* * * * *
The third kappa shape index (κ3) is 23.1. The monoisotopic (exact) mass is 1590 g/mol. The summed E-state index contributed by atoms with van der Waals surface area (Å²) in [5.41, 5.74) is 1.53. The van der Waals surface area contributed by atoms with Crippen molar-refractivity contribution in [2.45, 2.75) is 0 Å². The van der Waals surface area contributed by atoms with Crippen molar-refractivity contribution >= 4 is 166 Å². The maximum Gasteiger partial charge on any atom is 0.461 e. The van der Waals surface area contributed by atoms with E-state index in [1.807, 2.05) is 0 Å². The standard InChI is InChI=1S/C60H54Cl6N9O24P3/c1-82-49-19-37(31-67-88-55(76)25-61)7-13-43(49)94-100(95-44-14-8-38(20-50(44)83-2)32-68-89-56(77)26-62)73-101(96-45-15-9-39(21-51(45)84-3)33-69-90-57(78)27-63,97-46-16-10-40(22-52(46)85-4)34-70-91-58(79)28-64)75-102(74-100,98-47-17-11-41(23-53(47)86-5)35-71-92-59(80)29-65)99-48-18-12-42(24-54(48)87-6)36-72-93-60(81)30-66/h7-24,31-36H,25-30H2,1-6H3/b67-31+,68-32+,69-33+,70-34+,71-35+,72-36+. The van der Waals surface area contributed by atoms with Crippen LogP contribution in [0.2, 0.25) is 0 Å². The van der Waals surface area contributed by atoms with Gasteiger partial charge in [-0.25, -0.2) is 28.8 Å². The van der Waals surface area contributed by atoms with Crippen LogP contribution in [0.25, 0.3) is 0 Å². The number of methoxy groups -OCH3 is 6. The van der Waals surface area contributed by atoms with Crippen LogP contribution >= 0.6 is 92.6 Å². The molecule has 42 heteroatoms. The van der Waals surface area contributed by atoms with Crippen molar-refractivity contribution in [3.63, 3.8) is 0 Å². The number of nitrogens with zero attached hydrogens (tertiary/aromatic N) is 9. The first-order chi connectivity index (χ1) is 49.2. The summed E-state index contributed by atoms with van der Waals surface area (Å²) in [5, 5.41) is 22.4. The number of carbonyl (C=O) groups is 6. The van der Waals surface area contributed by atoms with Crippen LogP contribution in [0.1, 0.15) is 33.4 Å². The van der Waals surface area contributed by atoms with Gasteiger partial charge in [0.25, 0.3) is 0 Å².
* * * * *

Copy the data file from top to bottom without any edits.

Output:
The third kappa shape index (κ3) is 23.1. The monoisotopic (exact) mass is 1590 g/mol. The summed E-state index contributed by atoms with van der Waals surface area (Å²) in [5.41, 5.74) is 1.53. The van der Waals surface area contributed by atoms with Crippen molar-refractivity contribution in [2.45, 2.75) is 0 Å². The van der Waals surface area contributed by atoms with Crippen molar-refractivity contribution >= 4 is 166 Å². The maximum Gasteiger partial charge on any atom is 0.461 e. The van der Waals surface area contributed by atoms with E-state index in [1.807, 2.05) is 0 Å². The standard InChI is InChI=1S/C60H54Cl6N9O24P3/c1-82-49-19-37(31-67-88-55(76)25-61)7-13-43(49)94-100(95-44-14-8-38(20-50(44)83-2)32-68-89-56(77)26-62)73-101(96-45-15-9-39(21-51(45)84-3)33-69-90-57(78)27-63,97-46-16-10-40(22-52(46)85-4)34-70-91-58(79)28-64)75-102(74-100,98-47-17-11-41(23-53(47)86-5)35-71-92-59(80)29-65)99-48-18-12-42(24-54(48)87-6)36-72-93-60(81)30-66/h7-24,31-36H,25-30H2,1-6H3/b67-31+,68-32+,69-33+,70-34+,71-35+,72-36+. The van der Waals surface area contributed by atoms with Crippen LogP contribution in [0.2, 0.25) is 0 Å². The van der Waals surface area contributed by atoms with Gasteiger partial charge in [-0.25, -0.2) is 28.8 Å². The van der Waals surface area contributed by atoms with Crippen LogP contribution in [0.25, 0.3) is 0 Å². The number of methoxy groups -OCH3 is 6. The van der Waals surface area contributed by atoms with Crippen LogP contribution >= 0.6 is 92.6 Å². The molecule has 42 heteroatoms. The van der Waals surface area contributed by atoms with Crippen molar-refractivity contribution in [3.63, 3.8) is 0 Å². The number of nitrogens with zero attached hydrogens (tertiary/aromatic N) is 9. The first-order chi connectivity index (χ1) is 49.2. The summed E-state index contributed by atoms with van der Waals surface area (Å²) in [5, 5.41) is 22.4. The number of carbonyl (C=O) groups is 6. The van der Waals surface area contributed by atoms with Crippen LogP contribution in [0.1, 0.15) is 33.4 Å². The van der Waals surface area contributed by atoms with Gasteiger partial charge in [0.25, 0.3) is 0 Å².